By Jake Kivanc
The International Issues Discussion (IID) series presented its sixth lecture of the year Wednesday night, this time featuring war documentarian Patrick Reed.
Reed, whose films have covered numerous international issue and conflicts, spoke to a room of two dozen people at the George Vari Engineering Building about his past work as a filmmaker and his thought process when creating new documentaries.
Since leaving a PhD program in history, Reed has produced a number of African-focused documentaries over the past decade, such as Shake Hands With the Devil, a 2007 film about a revisit to Rwanda with Romeo Dallaire, the Canadian general reknown for heading the UN peacekeeper operation during the 1994 genocide that occurred in the country.
Originally, Reed had intended to have the film, set 10 years after the Rwandan genocide, cover the anti-apartheid movement through eyes of Rwanda’s local populace, but admitted that he was unable to get funding for the project until getting the starpower of Dallaire on board.
“It’s a weird situation where 800,000-plus people died in Rwanda and for a lot of people in West, the face of the genocide is a white, Canadian general,” he said, referring to Dallaire’s ability to engage western audiences.
Reed has also covered other high-profile Westerners that have been involved in African conflict, one of which being Dr. James Orbinski, the Canadian surgeon responsible for founding Doctors Without Borders, a humanitarian relief organization that works to save lives of victims within war-torn areas or places of disease outbreak.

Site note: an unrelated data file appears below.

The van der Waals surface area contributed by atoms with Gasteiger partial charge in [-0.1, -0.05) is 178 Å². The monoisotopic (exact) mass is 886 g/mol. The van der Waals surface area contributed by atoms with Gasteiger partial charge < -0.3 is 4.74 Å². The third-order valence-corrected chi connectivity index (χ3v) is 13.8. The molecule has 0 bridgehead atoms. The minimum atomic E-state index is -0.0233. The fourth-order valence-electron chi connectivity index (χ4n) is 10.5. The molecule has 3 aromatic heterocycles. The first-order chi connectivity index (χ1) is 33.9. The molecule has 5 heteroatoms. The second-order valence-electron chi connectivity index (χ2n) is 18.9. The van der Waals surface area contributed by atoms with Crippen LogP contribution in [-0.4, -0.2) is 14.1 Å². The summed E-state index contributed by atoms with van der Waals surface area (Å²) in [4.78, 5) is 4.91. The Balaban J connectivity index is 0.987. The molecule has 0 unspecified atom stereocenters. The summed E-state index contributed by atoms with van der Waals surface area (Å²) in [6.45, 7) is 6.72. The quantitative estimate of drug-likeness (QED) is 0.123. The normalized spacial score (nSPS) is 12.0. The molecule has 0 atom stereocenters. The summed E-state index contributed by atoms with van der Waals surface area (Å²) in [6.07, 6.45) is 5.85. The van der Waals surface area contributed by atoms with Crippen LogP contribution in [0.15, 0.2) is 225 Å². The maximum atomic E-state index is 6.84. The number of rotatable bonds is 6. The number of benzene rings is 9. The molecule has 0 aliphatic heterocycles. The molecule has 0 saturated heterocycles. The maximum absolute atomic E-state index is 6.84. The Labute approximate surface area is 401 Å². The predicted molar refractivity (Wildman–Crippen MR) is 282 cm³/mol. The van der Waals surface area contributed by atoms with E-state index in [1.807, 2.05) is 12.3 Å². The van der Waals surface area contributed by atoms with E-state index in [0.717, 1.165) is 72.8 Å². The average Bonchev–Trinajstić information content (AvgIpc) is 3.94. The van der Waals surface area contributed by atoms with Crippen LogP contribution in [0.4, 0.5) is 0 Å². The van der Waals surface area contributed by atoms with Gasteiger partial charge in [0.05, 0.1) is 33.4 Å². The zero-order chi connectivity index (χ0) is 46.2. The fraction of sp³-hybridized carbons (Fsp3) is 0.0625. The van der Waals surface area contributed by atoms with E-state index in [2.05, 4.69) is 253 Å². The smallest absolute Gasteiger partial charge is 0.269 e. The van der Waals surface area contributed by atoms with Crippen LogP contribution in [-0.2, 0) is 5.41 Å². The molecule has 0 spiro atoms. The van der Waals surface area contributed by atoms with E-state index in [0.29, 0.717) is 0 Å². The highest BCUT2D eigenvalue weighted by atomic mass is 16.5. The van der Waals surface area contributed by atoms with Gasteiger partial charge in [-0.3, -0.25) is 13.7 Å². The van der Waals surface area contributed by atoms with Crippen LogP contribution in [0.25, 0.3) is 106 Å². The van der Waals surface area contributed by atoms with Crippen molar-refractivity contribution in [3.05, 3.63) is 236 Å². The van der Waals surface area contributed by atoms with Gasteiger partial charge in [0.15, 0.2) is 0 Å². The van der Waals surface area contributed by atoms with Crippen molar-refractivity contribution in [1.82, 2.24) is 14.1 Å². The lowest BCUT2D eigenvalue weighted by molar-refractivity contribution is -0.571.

The 2008 film, titled Triage, follows Orbinski as he returns to Africa to reevaluate his experiences as a physician and what it means to be a humanitarian.
During a clip Reed played for the audience, Orbinski recalls a haunting experience from the Rwandan genocide in which he was operating on a woman who had been brutally maimed from head-to-toe and how he had felt he failed as a doctor.
Reed said that while much of his work focuses on dark subjects, he makes an effort to connect with the “human problem”.
“My hope, if nothing else, is you walk out of that film and this guy – his story – has touched you,” he said, referring to one of the characters Orbinski meets in Triage. “If you see a news story about famine and happen to hang out with people who have survived that famine, then a picture of that person, a real person, that you got to know through the film, pops in your mind, rather than a wallpaper of suffering.”
Following the 2010 release of The Team, a film following a group of Kenyan reality stars who get pulled into the region’s civil war, Reed and his studio created Fight Like Soldiers, Die Like Children in 2012. The documentary, based off Dallaire’s book of the same name, focuses on his quest to end Rwanda’s child soldier epidemic.
Currently, Reed is working on his newest film, Guantanmo’s Child, a chronology of the effort to have Canadian citizen and ex-Guantanamo Bay prisoner Omar Khadr released pending claims that he has been unjustly imprisoned following his capture in 2002 Afghanistan.
Reed is producing the documentary in conjunction with Toronto Star investigative reporter Michelle Shephard, who has been working on the film for over a year-and-a-half with him.